What everyone suspected was inevitable has happened: The ACC has become the best college basketball conference in the country. The league’s reality now is what the vision was a few years ago, when it became a 15-team conference.
But will the postseason reflect the ACC’s superiority? After reaching this point, that’s the most relevant question amid the high rankings and accolades coming the ACC’s way.
However, it has been a more difficult process to reach this point than seemed likely years ago.
Remember, it was just assumed this sort of transformation would be instantaneous. Louisville replaces Maryland, Notre Dame comes in from the Big East and automatically, the thought was, the ACC becomes the best, most competitive league in the country.
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Except it didn’t happen that way.
In 2014, the ACC’s first year with 15 teams, it sent six teams to the NCAA tournament. None reached the Final Four. Duke won the national championship in 2015 but, top to bottom, it was something of an underwhelming year for the rest of the league, with five other teams reaching the tournament.
Then came the arrival last spring: North Carolina nearly won the national championship, Syracuse joined the Tar Heels in the Final Four and two other ACC teams – Notre Dame and Virginia – reached regional championship games. Three other ACC teams also made the NCAA tournament.
With this sort of depth and with the potential among the league’s most formidable teams last spring should be just the start. This year’s postseason results should at least match those from a season ago, when the ACC set a standard by making up half of the Elite Eight and half of the Final Four.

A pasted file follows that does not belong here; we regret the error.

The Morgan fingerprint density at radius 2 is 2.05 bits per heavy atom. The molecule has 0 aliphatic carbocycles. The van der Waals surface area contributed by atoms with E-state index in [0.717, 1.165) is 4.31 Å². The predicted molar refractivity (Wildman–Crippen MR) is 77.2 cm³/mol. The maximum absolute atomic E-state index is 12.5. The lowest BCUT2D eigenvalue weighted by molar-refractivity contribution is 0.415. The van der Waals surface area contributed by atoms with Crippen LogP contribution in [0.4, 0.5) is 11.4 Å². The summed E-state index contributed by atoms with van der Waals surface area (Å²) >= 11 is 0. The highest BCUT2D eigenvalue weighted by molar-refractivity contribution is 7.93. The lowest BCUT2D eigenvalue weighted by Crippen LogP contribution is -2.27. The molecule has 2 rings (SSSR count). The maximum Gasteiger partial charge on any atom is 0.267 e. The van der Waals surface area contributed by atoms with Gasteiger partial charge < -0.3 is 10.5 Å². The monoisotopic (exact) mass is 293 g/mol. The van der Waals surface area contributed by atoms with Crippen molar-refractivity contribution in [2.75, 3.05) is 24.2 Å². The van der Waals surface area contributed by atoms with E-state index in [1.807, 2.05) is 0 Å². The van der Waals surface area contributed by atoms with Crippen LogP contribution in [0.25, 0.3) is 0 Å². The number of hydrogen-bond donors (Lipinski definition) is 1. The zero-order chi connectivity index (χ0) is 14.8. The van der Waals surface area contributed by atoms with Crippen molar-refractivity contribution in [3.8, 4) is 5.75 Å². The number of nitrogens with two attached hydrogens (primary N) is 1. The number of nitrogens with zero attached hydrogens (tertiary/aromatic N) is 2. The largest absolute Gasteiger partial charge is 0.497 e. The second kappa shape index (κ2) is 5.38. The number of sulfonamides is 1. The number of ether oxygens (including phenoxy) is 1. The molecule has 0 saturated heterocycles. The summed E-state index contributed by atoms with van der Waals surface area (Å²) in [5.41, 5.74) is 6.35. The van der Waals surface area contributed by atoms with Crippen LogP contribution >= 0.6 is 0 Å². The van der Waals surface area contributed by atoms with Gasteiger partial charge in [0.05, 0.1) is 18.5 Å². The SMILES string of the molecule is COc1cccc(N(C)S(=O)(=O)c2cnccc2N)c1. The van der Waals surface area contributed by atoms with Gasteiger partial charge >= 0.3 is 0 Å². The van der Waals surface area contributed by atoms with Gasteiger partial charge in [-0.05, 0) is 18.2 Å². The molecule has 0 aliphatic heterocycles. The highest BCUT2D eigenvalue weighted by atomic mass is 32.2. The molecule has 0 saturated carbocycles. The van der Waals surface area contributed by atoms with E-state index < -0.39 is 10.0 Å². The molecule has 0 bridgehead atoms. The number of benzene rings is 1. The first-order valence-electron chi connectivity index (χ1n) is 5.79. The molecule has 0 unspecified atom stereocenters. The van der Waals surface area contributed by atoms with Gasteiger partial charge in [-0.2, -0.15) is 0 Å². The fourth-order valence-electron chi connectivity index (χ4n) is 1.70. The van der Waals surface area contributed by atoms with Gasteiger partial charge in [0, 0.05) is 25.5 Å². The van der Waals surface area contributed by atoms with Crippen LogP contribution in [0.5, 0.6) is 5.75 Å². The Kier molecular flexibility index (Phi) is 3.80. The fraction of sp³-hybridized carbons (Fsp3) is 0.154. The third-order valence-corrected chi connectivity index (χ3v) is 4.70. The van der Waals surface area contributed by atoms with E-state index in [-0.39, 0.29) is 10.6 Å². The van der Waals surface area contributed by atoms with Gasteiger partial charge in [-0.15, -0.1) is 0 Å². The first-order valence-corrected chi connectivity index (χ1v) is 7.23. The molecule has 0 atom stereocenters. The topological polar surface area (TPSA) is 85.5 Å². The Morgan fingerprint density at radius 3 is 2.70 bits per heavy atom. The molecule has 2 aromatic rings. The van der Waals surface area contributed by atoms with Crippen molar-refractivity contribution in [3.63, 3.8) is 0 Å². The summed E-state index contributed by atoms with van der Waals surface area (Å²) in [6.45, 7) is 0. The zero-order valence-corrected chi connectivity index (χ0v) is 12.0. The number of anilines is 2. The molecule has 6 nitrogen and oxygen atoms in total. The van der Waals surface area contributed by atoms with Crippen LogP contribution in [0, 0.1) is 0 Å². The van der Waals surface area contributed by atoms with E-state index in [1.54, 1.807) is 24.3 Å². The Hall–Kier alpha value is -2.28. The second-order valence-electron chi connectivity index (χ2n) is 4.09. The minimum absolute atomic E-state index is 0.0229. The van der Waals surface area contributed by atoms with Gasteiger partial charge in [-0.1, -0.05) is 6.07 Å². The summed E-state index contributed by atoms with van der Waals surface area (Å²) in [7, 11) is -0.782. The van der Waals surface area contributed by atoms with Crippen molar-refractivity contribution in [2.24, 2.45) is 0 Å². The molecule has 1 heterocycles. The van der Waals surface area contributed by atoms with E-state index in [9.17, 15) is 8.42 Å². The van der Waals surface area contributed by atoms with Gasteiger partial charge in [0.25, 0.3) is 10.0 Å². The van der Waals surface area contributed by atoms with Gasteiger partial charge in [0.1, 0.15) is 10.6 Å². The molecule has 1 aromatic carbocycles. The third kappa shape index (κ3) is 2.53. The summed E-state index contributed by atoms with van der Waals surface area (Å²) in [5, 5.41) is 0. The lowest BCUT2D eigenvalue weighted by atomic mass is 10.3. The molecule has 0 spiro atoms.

Will the conference build on it this year? If it doesn’t, it’s a lost opportunity.
Last week, the conference set a record with seven teams among the top 25 in the weekly Associated Press poll. This week, the ACC still has six teams ranked among the top 20, though none higher than Duke at No. 7.
If there’s something to nitpick with the ACC, it’s that: The league doesn’t appear – at least for now – to have that best-of-the-best, top-end national title favorite - like UNC was a season ago and Duke a season before that.
Four or five ACC teams, at least, have the potential to play for and win the national championship. But Duke is still trying to find its away amid tripping scandals and injuries and, now, Mike Krzyzewski’s indefinite (no untoward reference intended) absence.
UNC can beat anybody in the country (by more than 50 points, no less) and can also lose to a team like Georgia Tech. Virginia has already lost two conference games, with much more difficult ones to come. Louisville has lost against the two best conference opponents it has faced … but the Cardinals own the ACC’s best non-conference win, against Kentucky.
And then there are the two teams atop the league standings after the first week of conference games: Florida State and Notre Dame. The Fighting Irish, which lost against UNC last March in the East Regional final, keeps defying expectations under Mike Brey. The Seminoles, meanwhile, look like they’re really for real this time – after squandering their considerable talent (much of it back) last year.